Tag Archives: hair covering

GIVEAWAY!!

Hair coverers – would you like to win two beautiful pre-tied bandannas from DoubleHeaderUSA? Leave me a comment explaining why you (or your wife) love to wear pre-tieds, or leave me a funny hair-covering story, and you could be the lucky winner.

Winner will be picked Wednesday November 17 at 8.30 pm. I have the package ready to send, it just needs an address on it! Good Luck!

Contest is open to everyone, no matter where you live. Winner will be picked at random.

How are wigs ok?

The other day I received this email from Chaviva.

So, my mom has been emailing me … about you. She had questions about whether you’re observant (the wig confused her) and now she’s asking how it’s okay to wear a wig when you can easily look hotter than you might without it. I’m not sure how to answer her, as I’ve never really looked into the halakos of sheitels because up until recently I’d always been in the camp where I sort of get where she is coming from.

Thus, I thought I’d ask you, my yiddishe mama, for a good response to my mom on the whole being frum and sheitels and it being okay. In the process, it’ll be a learning experience for me, for my mom, and probably blog fodder for you 🙂

Chavi – I hope you direct your mom over here – I am going to try to explain…although this is an age old discussion….

This is an excellent question and raises an important discussion topic. I have often felt that some of the wigs worn nowadays (yes, mine included) defeat the whole purpose of tzniut (modesty) and kisui rosh (hair covering). I have, in the past, criticized those who wore awesome looking human hair wigs that totally looked unwiglike.

Then I bought myself one of them as I was so sick and tired of wearing synthetics that gave me constant headaches. Suddenly, covering my hair was a pleasure instead of a chore. Suddenly I wanted to cover my hair with my wig because I felt good in it.

In the community where I lived it was more common and accepted for married women to wear wigs. When I first joined that community, upon my first marriage, in order to fit in, I purchased my first wig. No one in my family had ever covered their hair before, let alone wore wigs. I desperately wanted to fit in to my new community. But I hated wearing it. I kept it for special occasions.

Over the years, whenever I got dressed up, I would wear a wig. I never felt, personally, that my outfit was complete if I was wearing just a hat or a headscarf. Now, when I hang out in my denim skirts and tees, I wear a bandanna or a mitpachat, or my braided tichels.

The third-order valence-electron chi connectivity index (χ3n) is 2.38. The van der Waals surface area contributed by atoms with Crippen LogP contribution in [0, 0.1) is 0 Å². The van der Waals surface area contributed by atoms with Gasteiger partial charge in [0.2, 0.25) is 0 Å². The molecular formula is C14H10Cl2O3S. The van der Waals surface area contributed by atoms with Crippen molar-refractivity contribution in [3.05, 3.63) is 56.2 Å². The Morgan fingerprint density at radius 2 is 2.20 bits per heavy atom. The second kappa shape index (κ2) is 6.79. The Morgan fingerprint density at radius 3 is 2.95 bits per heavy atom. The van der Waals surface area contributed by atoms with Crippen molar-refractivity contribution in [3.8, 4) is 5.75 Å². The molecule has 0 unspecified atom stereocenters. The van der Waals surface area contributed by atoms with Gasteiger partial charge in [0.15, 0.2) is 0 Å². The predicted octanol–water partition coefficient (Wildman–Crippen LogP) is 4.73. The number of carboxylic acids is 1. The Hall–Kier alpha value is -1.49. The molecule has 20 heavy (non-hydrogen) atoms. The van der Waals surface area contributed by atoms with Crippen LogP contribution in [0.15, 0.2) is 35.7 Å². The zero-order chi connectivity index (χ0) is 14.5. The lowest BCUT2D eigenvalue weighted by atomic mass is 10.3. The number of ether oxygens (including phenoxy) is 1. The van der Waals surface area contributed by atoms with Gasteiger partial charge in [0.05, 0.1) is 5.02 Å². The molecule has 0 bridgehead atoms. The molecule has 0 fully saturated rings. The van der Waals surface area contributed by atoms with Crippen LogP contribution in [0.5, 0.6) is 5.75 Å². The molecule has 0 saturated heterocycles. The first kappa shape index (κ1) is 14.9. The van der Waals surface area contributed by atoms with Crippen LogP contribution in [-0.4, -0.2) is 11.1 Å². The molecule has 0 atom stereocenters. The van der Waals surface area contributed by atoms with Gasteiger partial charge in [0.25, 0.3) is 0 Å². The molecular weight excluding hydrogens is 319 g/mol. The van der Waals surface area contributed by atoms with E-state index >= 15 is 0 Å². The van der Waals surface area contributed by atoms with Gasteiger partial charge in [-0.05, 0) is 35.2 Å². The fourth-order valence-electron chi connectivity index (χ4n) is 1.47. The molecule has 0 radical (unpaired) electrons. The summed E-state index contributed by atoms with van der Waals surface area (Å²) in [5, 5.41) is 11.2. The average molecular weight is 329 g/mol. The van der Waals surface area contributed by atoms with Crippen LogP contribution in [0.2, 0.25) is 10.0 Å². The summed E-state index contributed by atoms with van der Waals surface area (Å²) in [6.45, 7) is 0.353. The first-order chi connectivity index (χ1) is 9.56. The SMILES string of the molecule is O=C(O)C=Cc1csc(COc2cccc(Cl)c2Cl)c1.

After my divorce, I uncovered my hair. It was something I did for myself. Read more about that here. I had many long talks with my Rebbetzin about hair covering and the whys and wherefores. She explained to me one time, that part of covering our hair when we are married is to remind US that we are married, not just to show everyone else that we are taken. When we have a hair covering on our head it makes us think twice before we do something we shouldn’t do.

The wigs that are worn these days by many of us, yes, they do kind of defeat the purpose. But nowhere does it say that we have to look ugly or less attractive just because we are married. I like to know I look pretty – not just for my husband, but for ME, for my own feelings of self worth. But I don’t know of one husband who wants to run his hands through his wife’s wig because it is so gorgeous. The real hair wins every time on that score. (My KoD says I look hotter without the sheitel, just FYI).

So to answer Mom’s question – is it ok? I don’t know. Is it done? Absolutely. Does that make it right? Hmmm.

If anyone else wants to chime in, go right ahead.

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Hair Coverers – some questions

If you cover your hair – do you take care of the hair underneath? Do you wash and blow dry it when you aren’t going out? Do you dye it to get rid of the grey? Do you get it regularly cut and styled? How long is it? Do you miss how it used to be? What has changed in the quality of your hair? Have you ever shaved it off? (I did. Once. Ugh) If you wear a wig, is it like your natural hair or totally different? Did you wear your wig at your wedding or only the day after? Do you cover your hair for you or because it’s expected of you? If so, by whom?

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Minhag HaMakom – Modest Dress and Hair Covering

Literally “the custom of the place”. I think this is the Jewish equivalent of “when in Rome do as the Romans do”.

Can we apply this to dressing modestly and hair covering? If you are married and don’t cover your hair, and perhaps dress more modern that your chareidi (ultra religious) cousins – if you go to a chareidi  event like a barmitzvah or wedding – will you make an extra effort to blend in by dressing appropriately? If you know that 95% of the women there are wearing hats or wigs, will you cover you hair too out of respect? Do you think this is asking too much?